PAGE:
Lite Green is the most mainstream, most digestible, and most corporate-friendly incarnation of the environmental movement (if you even want to call it that). Bright Green, with celeb advocates like Adrian Grenier, proclaim that, sure, you can drive your H2 through the McDonald’s drive-through, so long as you remember to bring your canvas bag and reusable coffee mug. It’s the movement that allows us to believe the contradiction that we can buy our way out of the hugest crises we face. Bright Green is so bright it’s blinding people to the real problems. In his August 2009 article for Orion Magazine, “Forget Shorter Showers” Author, Derrick Jensen asks:

WOULD ANY SANE PERSON think dumpster diving would have stopped Hitler, or that composting would have ended slavery or brought about the eight-hour workday, or that chopping wood and carrying water would have gotten people out of Tsarist prisons, or that dancing naked around a fire would have helped put in place the Voting Rights Act of 1957 or the Civil Rights Act of 1964? Then why now, with all the world at stake, do so many people retreat into these entirely personal “solutions”?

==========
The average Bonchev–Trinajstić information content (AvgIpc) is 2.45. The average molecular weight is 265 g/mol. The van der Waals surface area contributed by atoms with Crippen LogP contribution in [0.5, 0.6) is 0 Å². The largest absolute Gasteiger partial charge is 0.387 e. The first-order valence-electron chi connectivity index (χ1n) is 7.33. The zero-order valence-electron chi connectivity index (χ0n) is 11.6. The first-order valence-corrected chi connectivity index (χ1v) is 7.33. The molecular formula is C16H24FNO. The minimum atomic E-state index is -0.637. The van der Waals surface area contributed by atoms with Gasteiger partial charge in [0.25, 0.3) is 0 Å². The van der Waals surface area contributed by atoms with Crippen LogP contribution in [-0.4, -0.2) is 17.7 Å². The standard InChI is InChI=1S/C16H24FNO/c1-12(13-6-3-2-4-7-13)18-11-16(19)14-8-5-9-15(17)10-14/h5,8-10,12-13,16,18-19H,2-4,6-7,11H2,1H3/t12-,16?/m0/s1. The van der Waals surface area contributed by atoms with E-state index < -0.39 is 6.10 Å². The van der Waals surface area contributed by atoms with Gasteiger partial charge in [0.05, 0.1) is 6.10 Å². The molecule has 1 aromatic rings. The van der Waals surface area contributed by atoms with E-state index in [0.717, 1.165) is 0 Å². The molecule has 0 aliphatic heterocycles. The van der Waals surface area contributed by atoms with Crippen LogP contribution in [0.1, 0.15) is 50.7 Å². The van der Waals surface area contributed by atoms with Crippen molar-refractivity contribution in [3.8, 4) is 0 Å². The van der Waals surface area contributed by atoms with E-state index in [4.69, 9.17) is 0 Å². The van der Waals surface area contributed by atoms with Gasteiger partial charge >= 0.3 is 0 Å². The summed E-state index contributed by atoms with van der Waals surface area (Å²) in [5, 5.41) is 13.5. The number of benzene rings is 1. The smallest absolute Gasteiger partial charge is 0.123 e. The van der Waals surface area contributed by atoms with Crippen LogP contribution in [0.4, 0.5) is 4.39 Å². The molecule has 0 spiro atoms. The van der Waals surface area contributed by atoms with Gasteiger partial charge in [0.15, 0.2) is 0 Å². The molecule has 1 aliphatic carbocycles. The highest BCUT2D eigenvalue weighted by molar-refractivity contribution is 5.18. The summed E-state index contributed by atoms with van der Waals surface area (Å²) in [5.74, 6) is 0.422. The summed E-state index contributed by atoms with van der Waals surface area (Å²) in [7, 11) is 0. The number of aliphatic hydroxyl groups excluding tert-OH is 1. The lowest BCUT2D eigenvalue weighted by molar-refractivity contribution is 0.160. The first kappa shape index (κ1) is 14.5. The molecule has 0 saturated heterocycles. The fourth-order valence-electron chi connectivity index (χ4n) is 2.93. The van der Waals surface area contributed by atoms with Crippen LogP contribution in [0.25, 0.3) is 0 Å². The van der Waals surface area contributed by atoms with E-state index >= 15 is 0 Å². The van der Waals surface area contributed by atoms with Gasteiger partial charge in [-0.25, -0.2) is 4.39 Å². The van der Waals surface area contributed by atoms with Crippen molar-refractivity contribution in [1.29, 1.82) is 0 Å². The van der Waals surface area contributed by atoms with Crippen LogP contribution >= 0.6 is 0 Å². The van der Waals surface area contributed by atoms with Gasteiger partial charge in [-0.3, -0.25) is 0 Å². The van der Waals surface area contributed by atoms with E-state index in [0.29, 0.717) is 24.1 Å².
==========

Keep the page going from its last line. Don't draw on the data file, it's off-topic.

Part of the problem is that we’ve been victims of a campaign of systematic misdirection. Consumer culture and the capitalist mindset have taught us to substitute acts of personal consumption (or enlightenment) for organized political resistance. An Inconvenient Truth helped raise consciousness about global warming. But did you notice that all of the solutions presented had to do with personal consumption—changing light bulbs, inflating tires, driving half as much—and had nothing to do with shifting power away from corporations, or stopping the growth economy that is destroying the planet? Even if every person in the United States did everything the movie suggested, U.S. carbon emissions would fall by only 22 percent. Scientific consensus is that emissions must be reduced by at least 75 percent worldwide.